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Adjustments and Reclasses in Accounting: Understanding the Basics

by | Mar 24, 2024

Adjustments are made at the close of an accounting period to rectify errors, record unaccounted income or expenses, and maintain the integrity of financial records to prepare comprehensive financial statements. This ensures financial data accurately reflects the financial position and performance of a business.

What is an adjustment in accounting?

An adjustment in accounting is a journal entry that impacts the income statement. An adjusting entry can also specifically mean an entry made at the end of the period to correct a previous error or to record unrecognized income or expenses.

Why make an accounting adjustment?

There are various reasons why adjusting entries may need to be made in accounting. One common reason is the accrual basis of accounting, which requires companies to record revenues and expenses when they are earned or incurred, rather than when cash is received or paid. This means some transactions may not have been recorded during the accounting period and adjustments need to be made to accurately present an organization’s financial position.

Adjustments can also arise due to errors, such as mathematical mistakes or incorrect classification of items in the financial statements. Errors, from forgotten entries to resource misallocations, require accounting adjustments to maintain the income statement’s accuracy. For example, if a purchase were mistakenly classified as an expense instead of an asset, an adjusting entry would need to be made to correct this error.

Another reason for adjustments is changes in estimates. Some items on a company’s balance sheet, such as accounts receivable and inventory, require estimates for their fair value. If these estimates change over time, adjustments must be made to accurately reflect the fair value of these line items on the financial statements.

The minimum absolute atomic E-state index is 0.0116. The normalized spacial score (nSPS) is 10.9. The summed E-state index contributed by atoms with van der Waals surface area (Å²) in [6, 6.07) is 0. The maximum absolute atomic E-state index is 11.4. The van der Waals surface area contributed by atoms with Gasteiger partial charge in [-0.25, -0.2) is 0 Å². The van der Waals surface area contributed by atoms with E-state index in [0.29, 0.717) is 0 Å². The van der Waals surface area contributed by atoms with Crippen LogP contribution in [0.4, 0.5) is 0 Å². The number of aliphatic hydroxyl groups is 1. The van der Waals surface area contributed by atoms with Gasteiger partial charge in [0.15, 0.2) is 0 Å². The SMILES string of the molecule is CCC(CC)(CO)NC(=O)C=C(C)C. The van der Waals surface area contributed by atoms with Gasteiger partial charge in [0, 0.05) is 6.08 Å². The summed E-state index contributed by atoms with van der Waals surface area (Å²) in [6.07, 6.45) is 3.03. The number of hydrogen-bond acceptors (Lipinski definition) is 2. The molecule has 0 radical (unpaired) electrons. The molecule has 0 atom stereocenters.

What is a reclass in accounting?

A reclass is a journal entry that moves an amount from one account to another, typically with no income statement impact. Reclasses are necessary when invoices are miscoded or other errors are made and need to be corrected.

What is a reclass vs. an adjustment in accounting?

Typically accountants think of reclasses as journal entries that move an amount from one account to another with no income statement impact while an adjustment is a journal entry with an income statement impact.

Types of accounting adjustments

Types of adjustments in accounting include accruals, deferrals, estimates, and depreciation/amortization. Two of the most commonly made adjustments in accounting are accruals and deferrals, employed to maintain accrual basis financial statements.


Accruals occur when revenues or expenses have been earned or incurred but not recorded in the books. One common example of an accrual adjustment is accrued expenses, such as accrued rent. With accrued expenses, costs have been incurred but the invoice has not been received, or it’s been received by not recorded. If a company has work performed during the period, but an invoice has not been received by the end of the period, the company would accrue the expense to record the amount owed. These adjustments help ensure all expenses are properly matched with their corresponding period.